Anxiety and embarrassment are the landscapes he most obviously excavates in his work. For Conceptual Art Improved My Embarrassing Life (2003) he created and performed 10 of the situations that mortified him most, walking around with an op-shop tag on his jumper or toilet paper trailing from his pants. He wrote a book about his psychosis, induced by hashish, which culminated in wild sexual fantasies about his mother. Dilemma seems his engine, and catharsis not quite a celebration but a product.

Ringholt’s work deals, thoroughly and alertly, with vulnerability and its allowances: the chatty cheer among strangers in an anger workshop or naked in a gallery gift shop. He demonstrates with collage how precariously eyes process information and shows tremendous glee, as the artist, of manifesting surreal composite objects that never existed before. He creates in performance the chance to let people be kind to their bodies. He’s not afraid of ugliness, but he makes things that are tender.

The giant clock, years of work, is a companion to his remarkable installation in Sydney’s Museum of Contemporary Art: a nervous clock that ticks 45 seconds to the minute, giving us hastier moments but more yesterdays. The new one will grind divorcees’ wedding rings and drop lollies, shove energy around, tick slowly. But in the ebullience of same-sex marriage reform, he doesn’t want to kill the party. He is conscientious of offence. Like his work, he is alert, wants to be alert, needs to notice how things feel. It’s tricky.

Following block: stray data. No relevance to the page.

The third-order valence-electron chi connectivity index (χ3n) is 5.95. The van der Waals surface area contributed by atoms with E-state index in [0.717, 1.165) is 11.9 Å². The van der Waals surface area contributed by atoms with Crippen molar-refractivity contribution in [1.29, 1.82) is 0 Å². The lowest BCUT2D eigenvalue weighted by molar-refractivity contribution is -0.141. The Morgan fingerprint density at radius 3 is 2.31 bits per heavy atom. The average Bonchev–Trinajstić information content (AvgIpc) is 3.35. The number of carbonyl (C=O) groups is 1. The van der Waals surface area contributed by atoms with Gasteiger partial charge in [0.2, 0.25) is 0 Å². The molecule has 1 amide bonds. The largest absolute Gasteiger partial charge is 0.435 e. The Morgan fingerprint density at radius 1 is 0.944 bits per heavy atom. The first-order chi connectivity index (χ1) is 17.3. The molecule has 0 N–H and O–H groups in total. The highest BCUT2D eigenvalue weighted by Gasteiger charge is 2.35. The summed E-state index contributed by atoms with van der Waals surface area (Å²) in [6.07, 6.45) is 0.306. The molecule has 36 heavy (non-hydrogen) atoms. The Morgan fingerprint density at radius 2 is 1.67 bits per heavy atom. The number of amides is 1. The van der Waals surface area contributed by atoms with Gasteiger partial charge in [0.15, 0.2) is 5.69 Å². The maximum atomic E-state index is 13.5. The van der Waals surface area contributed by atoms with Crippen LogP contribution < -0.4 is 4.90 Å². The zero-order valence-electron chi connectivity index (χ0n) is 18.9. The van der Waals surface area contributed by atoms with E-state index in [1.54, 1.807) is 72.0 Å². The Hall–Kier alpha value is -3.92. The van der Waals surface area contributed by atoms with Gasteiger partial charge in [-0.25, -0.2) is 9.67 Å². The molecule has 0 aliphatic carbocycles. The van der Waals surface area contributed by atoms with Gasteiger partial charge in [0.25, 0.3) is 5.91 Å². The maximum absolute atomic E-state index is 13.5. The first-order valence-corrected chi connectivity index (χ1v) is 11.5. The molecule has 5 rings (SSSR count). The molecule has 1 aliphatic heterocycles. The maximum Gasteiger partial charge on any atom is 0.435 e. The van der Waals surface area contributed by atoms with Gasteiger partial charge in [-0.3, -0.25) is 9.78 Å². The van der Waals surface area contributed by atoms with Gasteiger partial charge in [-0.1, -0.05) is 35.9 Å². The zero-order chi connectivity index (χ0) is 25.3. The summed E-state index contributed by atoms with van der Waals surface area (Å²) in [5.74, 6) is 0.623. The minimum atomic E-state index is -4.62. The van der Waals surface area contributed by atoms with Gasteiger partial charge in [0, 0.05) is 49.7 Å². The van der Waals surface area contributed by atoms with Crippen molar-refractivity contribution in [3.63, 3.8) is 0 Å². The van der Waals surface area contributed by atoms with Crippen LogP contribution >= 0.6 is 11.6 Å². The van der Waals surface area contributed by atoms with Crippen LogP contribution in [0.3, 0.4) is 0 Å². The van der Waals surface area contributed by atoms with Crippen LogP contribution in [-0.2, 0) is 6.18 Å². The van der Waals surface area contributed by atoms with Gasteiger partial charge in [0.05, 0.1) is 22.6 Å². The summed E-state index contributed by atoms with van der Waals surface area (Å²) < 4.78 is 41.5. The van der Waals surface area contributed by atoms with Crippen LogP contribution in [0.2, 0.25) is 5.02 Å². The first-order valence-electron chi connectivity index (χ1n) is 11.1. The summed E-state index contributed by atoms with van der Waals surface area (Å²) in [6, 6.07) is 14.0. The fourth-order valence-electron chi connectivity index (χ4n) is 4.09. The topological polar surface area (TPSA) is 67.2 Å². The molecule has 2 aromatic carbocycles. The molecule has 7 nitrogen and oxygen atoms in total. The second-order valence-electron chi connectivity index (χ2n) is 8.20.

Ringholt is restless across forms, doing collage, concept, installation, performance, sculpture, hung works. He writes and lectures. When we meet, he is preparing for a new show at Neon Parc, a series of what he calls “theatre stills”. Ringholt loves the theatre, would love to make theatre. He believes in working to understand art, and that artists can’t abandon morality in their work. He likes to push but to find the line. What do you think, he keeps asking. “What does it mean for the foot to walk from blue to red?” he says, of his naked participants passing a geometric abstract. “When you wear shoes you don’t have those conversations. What does the heart mean when it moves from blue to yellow? What does it mean for the mind or the head or the mouth? I find that very interesting. Whether anyone else does is another thing.” He laughs. “These conversations you can’t have while wearing clothes.”

We are wearing clothes, and we are in a concrete box. I think we’re both surprised by the conversation. It’s been two hours. We’re tired-eyed, dry-mouthed from so much talk, so much admission. I leave him to his work, and outside the wind is throwing sunshine around, time has passed, as full as his hollow clock.

This article was first published in the print edition of The Saturday Paper on Feb 24, 2018 as "Ringholt, who goes there". Subscribe here.

Kate Holden
is the author of the memoirs In My Skin and The Romantic: Italian Nights and Days.

Continue reading your one free article for the week